EPA recognizes that, under the applicable Federal regulations, states have broad discretion to determine the scope of their minor NSR programs as needed to attain and maintain the NAAQS. The states have significant discretion to tailor minor NSR requirements that are consistent with the requirements of 40 CFR part 51. States may also provide a rationale for why the rules are at least as stringent as the 40 CFR part 51 requirements where the revisions are different from those in 40 CFR part 51. For example, states may exempt from minor new source review certain categories of changes based on de minimis or administrative necessity grounds in accordance with the criteria set out in Alabama Power Co. v. Costle, 636 F.2d 323, 360-361 (D.C. Cir. 1979). De minimis sources are presumed not to have an impact and their emissions would not prevent or interfere with attainment of the NAAQS, even within nonattainment areas.

Since there are no ambient air quality standards for air toxics, the area's compliance with any applicable maximum achievable control technology (MACT) standards, as well as any Federal mobile source control requirements under CAA sections 112 or 202(l) would constitute an acceptable demonstration of noninterference for air toxics. A revision to the SIP cannot interfere with any federally mandated program such as a MACT standard (or related section 112 requirements).

IV. EPA's Analysis and Proposed Action on SIP Revisions

In this proposed rulemaking, we are proposing to approve the renumbering of R307-413-7 to R307-401-14 (Used Oil Burned for Energy Recovery) as submitted by the State of Utah on September 15, 2006, because this provision had been previously approved into the Utah SIP (71 FR 7670) and the revision does not contain substantive changes to the rule. We are also clarifying that R307-401-14(3) refers to the owner or operator of a boiler as described in R307-401-14(1).

We are proposing to approve changes to the definition of “Boiler” in R307-401-14(1) as submitted by the State of Utah on April 17, 2008, in this action. The current federally approved definition of “Boiler” in R307-413-7 references Utah's solid and hazardous waste definition of “Boiler” in R315-1-1 as it was defined in 40 CFR 260.10, as amended on July 1, 2002. Utah's current federally approved version of R315-1-1 incorporates by reference 40 CFR 260.10, as amended on July 1, 2008. Since there is no substantive difference between 40 CFR 260.10, as amended on July 1, 2002, and 40 CFR 260.10, as amended on July 1, 2008, we are proposing to approve this definition change in R307-401-14.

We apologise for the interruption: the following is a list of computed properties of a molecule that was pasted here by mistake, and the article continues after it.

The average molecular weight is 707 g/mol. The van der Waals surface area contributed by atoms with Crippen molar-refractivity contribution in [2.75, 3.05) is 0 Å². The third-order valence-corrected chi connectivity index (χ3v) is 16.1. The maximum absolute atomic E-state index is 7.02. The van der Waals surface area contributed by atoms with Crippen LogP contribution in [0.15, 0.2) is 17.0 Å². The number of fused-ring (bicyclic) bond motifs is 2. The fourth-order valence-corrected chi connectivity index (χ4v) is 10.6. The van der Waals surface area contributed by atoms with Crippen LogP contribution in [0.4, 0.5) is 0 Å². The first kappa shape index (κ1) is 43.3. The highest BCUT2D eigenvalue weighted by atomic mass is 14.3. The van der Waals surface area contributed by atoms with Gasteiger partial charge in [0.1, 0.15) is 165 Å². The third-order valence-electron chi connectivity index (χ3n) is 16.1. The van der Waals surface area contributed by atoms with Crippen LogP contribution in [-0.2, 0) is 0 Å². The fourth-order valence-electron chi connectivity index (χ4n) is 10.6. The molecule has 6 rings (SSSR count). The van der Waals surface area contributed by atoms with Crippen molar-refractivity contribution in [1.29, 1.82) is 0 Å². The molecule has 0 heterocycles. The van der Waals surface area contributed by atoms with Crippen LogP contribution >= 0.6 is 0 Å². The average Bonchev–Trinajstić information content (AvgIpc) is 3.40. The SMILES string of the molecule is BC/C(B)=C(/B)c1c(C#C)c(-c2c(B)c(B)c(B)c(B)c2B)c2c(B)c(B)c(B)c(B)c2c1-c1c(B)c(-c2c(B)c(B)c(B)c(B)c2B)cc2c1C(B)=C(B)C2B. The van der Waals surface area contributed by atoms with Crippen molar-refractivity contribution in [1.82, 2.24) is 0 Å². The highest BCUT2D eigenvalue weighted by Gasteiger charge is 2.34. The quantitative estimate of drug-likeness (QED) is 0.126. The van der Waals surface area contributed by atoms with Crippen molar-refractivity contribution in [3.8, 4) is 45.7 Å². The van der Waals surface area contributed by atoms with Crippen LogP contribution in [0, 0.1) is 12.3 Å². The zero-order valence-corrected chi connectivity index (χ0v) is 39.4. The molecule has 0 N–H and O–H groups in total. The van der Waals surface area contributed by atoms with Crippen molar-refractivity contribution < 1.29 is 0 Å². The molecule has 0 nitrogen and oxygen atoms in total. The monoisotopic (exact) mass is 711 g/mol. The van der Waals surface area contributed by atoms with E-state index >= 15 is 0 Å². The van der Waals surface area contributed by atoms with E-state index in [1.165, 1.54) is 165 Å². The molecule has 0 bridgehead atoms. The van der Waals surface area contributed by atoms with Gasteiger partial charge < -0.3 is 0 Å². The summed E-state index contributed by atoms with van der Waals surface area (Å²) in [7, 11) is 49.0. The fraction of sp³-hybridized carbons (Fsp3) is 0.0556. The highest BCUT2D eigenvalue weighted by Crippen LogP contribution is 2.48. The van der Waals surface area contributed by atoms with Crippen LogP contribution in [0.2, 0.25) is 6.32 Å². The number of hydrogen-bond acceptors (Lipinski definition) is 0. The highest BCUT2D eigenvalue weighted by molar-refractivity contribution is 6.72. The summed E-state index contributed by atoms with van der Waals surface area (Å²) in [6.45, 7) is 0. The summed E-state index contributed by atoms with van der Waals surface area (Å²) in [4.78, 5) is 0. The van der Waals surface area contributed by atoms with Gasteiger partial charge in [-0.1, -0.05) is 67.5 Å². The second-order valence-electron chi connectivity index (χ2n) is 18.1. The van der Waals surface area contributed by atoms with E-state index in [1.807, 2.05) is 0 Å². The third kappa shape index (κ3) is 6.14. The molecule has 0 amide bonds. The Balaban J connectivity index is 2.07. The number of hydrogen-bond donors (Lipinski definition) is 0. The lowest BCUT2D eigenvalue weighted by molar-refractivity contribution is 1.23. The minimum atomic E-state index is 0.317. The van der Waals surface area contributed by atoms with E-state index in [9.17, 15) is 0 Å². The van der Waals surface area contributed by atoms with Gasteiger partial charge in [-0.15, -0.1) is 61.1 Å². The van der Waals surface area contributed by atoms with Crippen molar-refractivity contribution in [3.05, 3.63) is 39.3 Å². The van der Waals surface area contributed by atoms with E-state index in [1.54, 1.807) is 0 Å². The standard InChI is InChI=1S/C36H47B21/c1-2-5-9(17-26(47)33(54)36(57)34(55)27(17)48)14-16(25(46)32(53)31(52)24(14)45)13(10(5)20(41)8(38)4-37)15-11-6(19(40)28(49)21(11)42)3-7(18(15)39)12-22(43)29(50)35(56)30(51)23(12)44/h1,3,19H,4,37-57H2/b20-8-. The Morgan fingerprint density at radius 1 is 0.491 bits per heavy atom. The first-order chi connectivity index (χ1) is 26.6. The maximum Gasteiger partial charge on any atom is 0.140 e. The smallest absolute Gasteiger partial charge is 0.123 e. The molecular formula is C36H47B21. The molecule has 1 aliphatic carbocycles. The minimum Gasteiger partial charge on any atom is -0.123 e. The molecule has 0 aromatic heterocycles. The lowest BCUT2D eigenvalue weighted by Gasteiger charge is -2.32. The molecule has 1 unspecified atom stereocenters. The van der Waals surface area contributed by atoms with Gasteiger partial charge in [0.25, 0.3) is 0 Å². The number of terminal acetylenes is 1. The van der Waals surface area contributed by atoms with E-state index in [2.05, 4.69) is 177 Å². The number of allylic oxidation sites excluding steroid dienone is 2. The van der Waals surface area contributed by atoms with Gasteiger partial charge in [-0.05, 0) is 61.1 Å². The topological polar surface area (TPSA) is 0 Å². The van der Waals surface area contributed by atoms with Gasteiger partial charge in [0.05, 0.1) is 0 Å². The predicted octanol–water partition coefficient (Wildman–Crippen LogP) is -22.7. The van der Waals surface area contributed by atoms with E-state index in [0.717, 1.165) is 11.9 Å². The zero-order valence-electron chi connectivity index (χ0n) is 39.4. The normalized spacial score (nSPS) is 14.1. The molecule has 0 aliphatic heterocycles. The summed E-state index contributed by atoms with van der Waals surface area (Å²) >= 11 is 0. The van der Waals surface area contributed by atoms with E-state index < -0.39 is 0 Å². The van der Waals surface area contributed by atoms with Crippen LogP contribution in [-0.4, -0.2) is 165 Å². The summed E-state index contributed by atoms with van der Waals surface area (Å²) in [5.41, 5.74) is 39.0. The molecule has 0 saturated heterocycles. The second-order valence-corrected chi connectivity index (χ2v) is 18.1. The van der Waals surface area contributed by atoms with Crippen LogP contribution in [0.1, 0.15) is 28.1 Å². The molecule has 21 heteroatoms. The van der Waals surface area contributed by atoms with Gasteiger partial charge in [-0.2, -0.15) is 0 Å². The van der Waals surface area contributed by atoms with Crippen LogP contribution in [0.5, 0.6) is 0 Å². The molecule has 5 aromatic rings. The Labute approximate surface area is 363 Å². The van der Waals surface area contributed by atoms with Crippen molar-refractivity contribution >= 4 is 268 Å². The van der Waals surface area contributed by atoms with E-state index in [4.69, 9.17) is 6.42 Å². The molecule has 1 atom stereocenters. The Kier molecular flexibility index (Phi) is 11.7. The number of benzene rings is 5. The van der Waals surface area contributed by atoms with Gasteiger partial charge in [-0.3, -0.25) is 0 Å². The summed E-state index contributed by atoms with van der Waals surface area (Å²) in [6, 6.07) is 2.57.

We are proposing to conditionally approve R307-401-15 and approve R307-401-16 as submitted on September 15, 2006, in this action. We are proposing to conditionally approve R307-401-15 because R307-401-15(3) allows for “test or monitoring method approved by the executive secretary,” which is director's discretion. Utah submitted a letter to EPA on February 24, 2012, committing to revise R307-401-15(3) to remove the executive secretary's discretion to approve alternate test or monitoring methods (see docket). Utah must submit a SIP revision to change or remove this language not later than one year after the date of final publication of this rulemaking. If, however, Utah does not submit such a revision within this timeframe, EPA's conditional approval of R307-401-15(3) will revert to a disapproval.

R307-401-15 and R307-401-16 allows all air stripper, soil venting and soil aeration projects to be exempt from notice of intent and approval order requirements if the estimated actual air emissions from volatile organic compounds from a given project are less than 5 tons per year (R307-401-9(1)(a)) and the level of any one hazardous air pollutant (HAP) or combination of HAPs is less than the levels listed in R307-410-4(1)(d) (Toxic Screening Levels and Averaging Periods). EPA has approved similar de minimis thresholds for criteria pollutants in past rulemakings: The State of Idaho's permit to construct regulations, which were approved final on January 16, 2003 (68 FR 2217); and the State of Montana's exclusion for de minimis changes, which were approved final on February 13, 2012 (77 FR 7531). R307-401-15 and R307-401-16 contain provisions which are smaller in nature and scope than the previously approved rulemakings, as they generally only apply to the remediation of underground storage tanks. EPA finds the revisions would not interfere with any applicable requirement concerning attainment of the NAAQS, rate of progress and reasonable further progress (as defined in section 171), or any other applicable requirement of this Act.